Microsoft opens flagship store in NYC

The seemingly endless Apple versus Microsoft war will forever be etched in technology history. One area that Microsoft only recently decided to try and break into is the retail market. Since its first store opened in 2001, the Apple Store has permanently changed the way consumers purchase computers and mobile devices. In 2010, Microsoft finally got around to opening a store of its own with two locations in Arizona and California.

While it was a modest success in its own right, the Microsoft Store has grown at a significantly slower rate than Apple, with 68 stores overall compared to the 266 stores that Apple has in the United States alone.

Their international expansion plans, up until now, were practically non-existent, with their first store outside of North America planned to open by the end of this year. One area that they surprisingly never opened in was New York City.

The closest thing to a Microsoft Store in the city to date was a temporary location that opened in Times Square to promote the initial launch of the Surface tablet line in 2012, with no encore for the Xbox One’s launch the following year.

Three years later, the company has finally decided to open up their flagship store in New York City. Location wise, it replaced a Fendi clothing store on a plot of prime real estate on Fifth Avenue between 53rd and 54th Street.

In a clever bit of placement, the new store is located a short distance from Apple’s flagship store on Central Park East, Sony’s ground level store in their soon-to-be former headquarters and Nintendo’s own retail store in Rockefeller Center.

The opening ceremony of the store was done in New York fashion. Aside from the main ribbon cutting, the celebration continued with a Microsoft sponsored concert from Pitbull at the nearby Rockefeller Center Plaza and the midnight launch of the newest installment in the popular Halo series on Xbox, Halo 5.

The stores on Fifth Avenue tend to pride themselves on which ones stick out more to passers by, rather than overall sales. Microsoft’s new store is no exception to the tradition. As Microsoft COO of retail and online sales David McAughan explains, “We have a mandate towards exposure. We are trying to be a showcase for the brand.”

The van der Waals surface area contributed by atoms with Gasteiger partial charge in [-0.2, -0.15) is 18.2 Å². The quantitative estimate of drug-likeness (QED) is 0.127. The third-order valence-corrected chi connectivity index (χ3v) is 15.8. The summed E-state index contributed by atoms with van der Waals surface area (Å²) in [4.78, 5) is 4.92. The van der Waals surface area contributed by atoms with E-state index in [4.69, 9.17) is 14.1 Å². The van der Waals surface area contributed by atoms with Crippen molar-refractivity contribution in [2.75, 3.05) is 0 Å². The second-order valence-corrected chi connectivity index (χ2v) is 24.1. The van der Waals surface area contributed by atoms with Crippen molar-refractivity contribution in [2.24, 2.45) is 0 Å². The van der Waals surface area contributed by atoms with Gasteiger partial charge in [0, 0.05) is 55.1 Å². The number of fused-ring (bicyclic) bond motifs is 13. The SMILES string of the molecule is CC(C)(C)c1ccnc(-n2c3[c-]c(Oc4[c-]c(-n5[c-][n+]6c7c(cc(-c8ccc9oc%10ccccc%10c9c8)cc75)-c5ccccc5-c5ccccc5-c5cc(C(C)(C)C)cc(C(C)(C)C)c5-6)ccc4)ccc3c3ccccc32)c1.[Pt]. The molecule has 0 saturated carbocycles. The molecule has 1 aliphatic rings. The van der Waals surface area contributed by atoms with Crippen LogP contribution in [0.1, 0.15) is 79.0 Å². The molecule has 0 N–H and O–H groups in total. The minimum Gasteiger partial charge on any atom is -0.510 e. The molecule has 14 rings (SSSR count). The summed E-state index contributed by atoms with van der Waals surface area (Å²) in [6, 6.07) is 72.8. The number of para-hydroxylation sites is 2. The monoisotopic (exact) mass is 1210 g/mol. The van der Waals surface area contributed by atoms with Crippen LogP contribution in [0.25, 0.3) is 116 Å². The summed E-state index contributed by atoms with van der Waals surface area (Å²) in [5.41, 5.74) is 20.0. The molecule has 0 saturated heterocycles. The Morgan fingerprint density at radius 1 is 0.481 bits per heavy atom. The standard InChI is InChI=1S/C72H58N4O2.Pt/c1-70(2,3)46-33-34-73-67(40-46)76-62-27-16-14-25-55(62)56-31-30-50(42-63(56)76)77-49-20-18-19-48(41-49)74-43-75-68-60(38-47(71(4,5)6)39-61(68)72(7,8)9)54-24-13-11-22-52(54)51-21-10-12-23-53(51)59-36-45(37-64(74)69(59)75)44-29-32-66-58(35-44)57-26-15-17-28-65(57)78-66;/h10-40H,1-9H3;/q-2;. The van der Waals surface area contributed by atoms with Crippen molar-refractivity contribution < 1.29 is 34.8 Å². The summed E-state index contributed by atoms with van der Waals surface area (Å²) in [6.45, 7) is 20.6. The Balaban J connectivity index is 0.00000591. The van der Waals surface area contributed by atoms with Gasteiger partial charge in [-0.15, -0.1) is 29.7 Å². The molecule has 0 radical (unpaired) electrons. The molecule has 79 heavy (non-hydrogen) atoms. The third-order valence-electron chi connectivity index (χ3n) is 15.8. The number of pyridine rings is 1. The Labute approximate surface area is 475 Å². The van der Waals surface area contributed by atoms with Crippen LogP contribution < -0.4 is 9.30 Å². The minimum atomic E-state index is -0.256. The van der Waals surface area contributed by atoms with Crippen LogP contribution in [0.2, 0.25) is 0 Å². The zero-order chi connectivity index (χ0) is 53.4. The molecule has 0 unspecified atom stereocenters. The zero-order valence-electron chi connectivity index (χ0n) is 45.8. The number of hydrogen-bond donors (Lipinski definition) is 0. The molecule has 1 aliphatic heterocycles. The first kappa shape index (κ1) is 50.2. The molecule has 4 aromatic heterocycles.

At 22,270 square feet of retail space across five floors, Microsoft’s New York flagship will be the largest store they have opened up to date, almost as big as Apple’s largest store in Grand Central Terminal, and certainly bigger than Apple’s Fifth Avenue flagship.

The first two floors are primarily dedicated to the Microsoft Surface lines of laptop/tablet hybrid products and the company’s popular line of Xbox home video game consoles. The third floor is a co-sponsored exhibit with Dell about the potential business applications of Microsoft’s new products. The last two floors are reserved for store employees and special events like the “Girls Who Code” seminars.

While they are trying to usurp Apple in the retail market, it is patently obvious that they borrow a sizeable amount of inspiration from them in both design and experience. Aesthetically, the exterior facade is mostly made of giant glass panes, similar to the entry of Apple’s Fifth Avenue and Broadway stores. Even the knolling on the tables is taken from Apple’s stores.

But one aspect that Microsoft is aiming to achieve over Apple is a greater amount of interactivity between their products and customers. Compared to the tethered and chained lock that Apple has to their products in the stores, Microsoft encourages to get “up close and personal” with their line of laptops and phones. The tables and stools were also selected in a way that lets visitors get right to doing whatever they needed to do on the laptops, in stark contrast to the standing room only approach of Apple’s many stores. McAughan has compared the overall experience of the new store to something akin to a public library.

One unique feature that Microsoft added was a small section of the store that showed what customers could expect in the future from the company. Specifically, there was a HoloLens headset, Microsoft’s apparent answer to Google Glass, and a Microsoft branded fitness headset, their attempt at getting into the fitness technology market. An addition like this definitely gives it a slight edge over Apple’s stores, which sticks to the company’s tradition of secrecy until the respective keynote event.

Though time will tell how long this store will survive in the competitive Fifth Avenue retail scene, shoppers now have another choice for getting the newest laptops, games and mobile devices.

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